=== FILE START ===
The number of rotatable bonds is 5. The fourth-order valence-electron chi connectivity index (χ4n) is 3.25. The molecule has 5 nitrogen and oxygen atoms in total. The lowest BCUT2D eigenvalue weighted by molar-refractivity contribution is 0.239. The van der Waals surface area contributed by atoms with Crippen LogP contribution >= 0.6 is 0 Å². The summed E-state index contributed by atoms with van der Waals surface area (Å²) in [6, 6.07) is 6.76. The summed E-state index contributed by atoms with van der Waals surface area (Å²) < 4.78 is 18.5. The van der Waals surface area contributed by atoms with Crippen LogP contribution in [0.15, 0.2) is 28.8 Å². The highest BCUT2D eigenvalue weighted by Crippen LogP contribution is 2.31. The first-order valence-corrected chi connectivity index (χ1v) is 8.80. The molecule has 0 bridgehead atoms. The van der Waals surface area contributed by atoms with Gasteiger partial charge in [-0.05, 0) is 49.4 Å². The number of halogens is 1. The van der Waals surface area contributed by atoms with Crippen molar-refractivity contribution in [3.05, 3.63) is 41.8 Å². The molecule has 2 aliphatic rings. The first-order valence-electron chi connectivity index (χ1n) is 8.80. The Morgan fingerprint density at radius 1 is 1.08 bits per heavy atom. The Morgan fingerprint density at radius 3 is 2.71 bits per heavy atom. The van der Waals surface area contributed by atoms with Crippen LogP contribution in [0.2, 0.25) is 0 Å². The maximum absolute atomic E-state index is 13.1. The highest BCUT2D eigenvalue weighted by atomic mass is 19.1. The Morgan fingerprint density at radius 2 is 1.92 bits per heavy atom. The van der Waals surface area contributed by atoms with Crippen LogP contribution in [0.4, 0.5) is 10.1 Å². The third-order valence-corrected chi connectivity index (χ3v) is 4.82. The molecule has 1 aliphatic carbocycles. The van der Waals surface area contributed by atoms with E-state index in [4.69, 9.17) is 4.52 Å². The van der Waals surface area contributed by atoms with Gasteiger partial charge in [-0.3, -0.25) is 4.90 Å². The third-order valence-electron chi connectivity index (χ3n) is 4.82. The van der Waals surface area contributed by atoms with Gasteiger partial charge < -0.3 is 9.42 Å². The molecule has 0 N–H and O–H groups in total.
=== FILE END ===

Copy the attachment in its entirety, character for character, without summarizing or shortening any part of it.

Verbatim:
The number of rotatable bonds is 5. The fourth-order valence-electron chi connectivity index (χ4n) is 3.25. The molecule has 5 nitrogen and oxygen atoms in total. The lowest BCUT2D eigenvalue weighted by molar-refractivity contribution is 0.239. The van der Waals surface area contributed by atoms with Crippen LogP contribution >= 0.6 is 0 Å². The summed E-state index contributed by atoms with van der Waals surface area (Å²) in [6, 6.07) is 6.76. The summed E-state index contributed by atoms with van der Waals surface area (Å²) < 4.78 is 18.5. The van der Waals surface area contributed by atoms with Crippen LogP contribution in [0.15, 0.2) is 28.8 Å². The highest BCUT2D eigenvalue weighted by Crippen LogP contribution is 2.31. The first-order valence-corrected chi connectivity index (χ1v) is 8.80. The molecule has 0 bridgehead atoms. The van der Waals surface area contributed by atoms with Gasteiger partial charge in [-0.05, 0) is 49.4 Å². The number of halogens is 1. The van der Waals surface area contributed by atoms with Crippen molar-refractivity contribution in [3.05, 3.63) is 41.8 Å². The molecule has 2 aliphatic rings. The first-order valence-electron chi connectivity index (χ1n) is 8.80. The Morgan fingerprint density at radius 1 is 1.08 bits per heavy atom. The Morgan fingerprint density at radius 3 is 2.71 bits per heavy atom. The van der Waals surface area contributed by atoms with Crippen LogP contribution in [0.2, 0.25) is 0 Å². The maximum absolute atomic E-state index is 13.1. The highest BCUT2D eigenvalue weighted by atomic mass is 19.1. The Morgan fingerprint density at radius 2 is 1.92 bits per heavy atom. The van der Waals surface area contributed by atoms with Crippen LogP contribution in [0.4, 0.5) is 10.1 Å². The third-order valence-corrected chi connectivity index (χ3v) is 4.82. The molecule has 1 aliphatic carbocycles. The van der Waals surface area contributed by atoms with E-state index in [4.69, 9.17) is 4.52 Å². The van der Waals surface area contributed by atoms with Gasteiger partial charge in [-0.3, -0.25) is 4.90 Å². The third-order valence-electron chi connectivity index (χ3n) is 4.82. The van der Waals surface area contributed by atoms with Gasteiger partial charge < -0.3 is 9.42 Å². The molecule has 0 N–H and O–H groups in total.